Motivate students via the introduction of fee exemption and ECTS credit award for language modules at the Language Centre of the University of Lausanne

Author(s): Brigitte Forster Vosicki
Institution/Organisation: Université de Lausanne, Centre de langues (CH)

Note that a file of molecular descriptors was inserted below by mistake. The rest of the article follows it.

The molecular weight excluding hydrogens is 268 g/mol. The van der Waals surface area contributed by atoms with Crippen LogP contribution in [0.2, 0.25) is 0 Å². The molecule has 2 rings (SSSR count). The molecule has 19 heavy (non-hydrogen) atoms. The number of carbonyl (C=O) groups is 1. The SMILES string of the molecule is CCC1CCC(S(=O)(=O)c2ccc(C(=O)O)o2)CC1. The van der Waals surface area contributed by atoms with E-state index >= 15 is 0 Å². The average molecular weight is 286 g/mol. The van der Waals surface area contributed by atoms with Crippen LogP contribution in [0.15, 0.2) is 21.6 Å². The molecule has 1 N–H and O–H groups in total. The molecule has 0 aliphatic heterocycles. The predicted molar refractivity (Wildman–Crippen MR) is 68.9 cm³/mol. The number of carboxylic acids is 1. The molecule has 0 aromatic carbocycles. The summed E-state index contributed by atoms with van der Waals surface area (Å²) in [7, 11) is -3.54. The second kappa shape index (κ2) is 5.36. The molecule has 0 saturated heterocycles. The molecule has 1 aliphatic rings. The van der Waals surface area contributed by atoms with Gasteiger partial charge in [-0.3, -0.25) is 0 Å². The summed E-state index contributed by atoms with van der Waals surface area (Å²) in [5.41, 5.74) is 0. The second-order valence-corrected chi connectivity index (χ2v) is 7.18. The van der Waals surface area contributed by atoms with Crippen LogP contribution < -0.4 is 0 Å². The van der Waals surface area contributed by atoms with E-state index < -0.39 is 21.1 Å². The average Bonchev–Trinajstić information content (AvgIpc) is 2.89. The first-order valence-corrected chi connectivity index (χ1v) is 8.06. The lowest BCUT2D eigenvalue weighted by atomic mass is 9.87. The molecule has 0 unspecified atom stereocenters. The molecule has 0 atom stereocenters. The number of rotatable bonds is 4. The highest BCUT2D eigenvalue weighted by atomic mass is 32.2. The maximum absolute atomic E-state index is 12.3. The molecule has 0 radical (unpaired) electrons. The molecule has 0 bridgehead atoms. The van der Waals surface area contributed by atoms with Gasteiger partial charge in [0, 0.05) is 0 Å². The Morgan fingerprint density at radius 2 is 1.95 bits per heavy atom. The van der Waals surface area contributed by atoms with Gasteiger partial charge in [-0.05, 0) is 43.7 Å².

This case study treats the introduction in 2005 of the fee exemption as well as the optional award of ECTS credits by a number of faculties of the University of Lausanne, of general language modules and independent language training provided by the Language Centre of the university. These changes have aimed to develop plurilingual competence as a transversal competence according to Bologna requisites. Prior to 2005, nearly every possibility to study any of the seven languages offered at the university was fee-based and entirely facultative. The new structural measure, applied across all disciplines to undergraduate and graduate students alike, has witnessed a notable increase of the number of participants enrolled in Language Centre modules. According to this new concept, the educational goal is not for everyone to attain a homogeneous level, but rather to encourage each student to enlarge his or her plurilingual and pluricultural repertoire via individual paths and profile developments and based on each person’s needs (employability, academic needs and social integration), thereby contributing to increases in learning motivation. To support this cheap custom writings, plural forms of study methods have been introduced, based on analyses of learners’ needs, promoting student autonomy, and allowing more flexibility with concern to schedule. Systematic use of the Council of Europe’s European Language Portfolio (ELP) assures an action-oriented plurilingual approach as well as international transparency and comparability, and allows students to develop their plurilingual repertoire in the lifelong learning paradigm. A clear vision, perseverance, and continuous action on multiple levels (congress, round table discussions, research projects, the university Rectorate’s Language Policy Commission, presentations, open houses) involving stakeholders (decision-makers, instructors, students) and international specialists have contributed to the success of this project. Furthermore, they have allowed said public to become sensible to the stakes of plurilingualism in an academic, socio-political and economic context, at the same time emphasising the benefits linked to this change. The Rectorate’s support, the allocation of supplementary resources, and the participation in European cooperation projects (RTL/TNP, ENLU) have equally played major roles in the success of this project.

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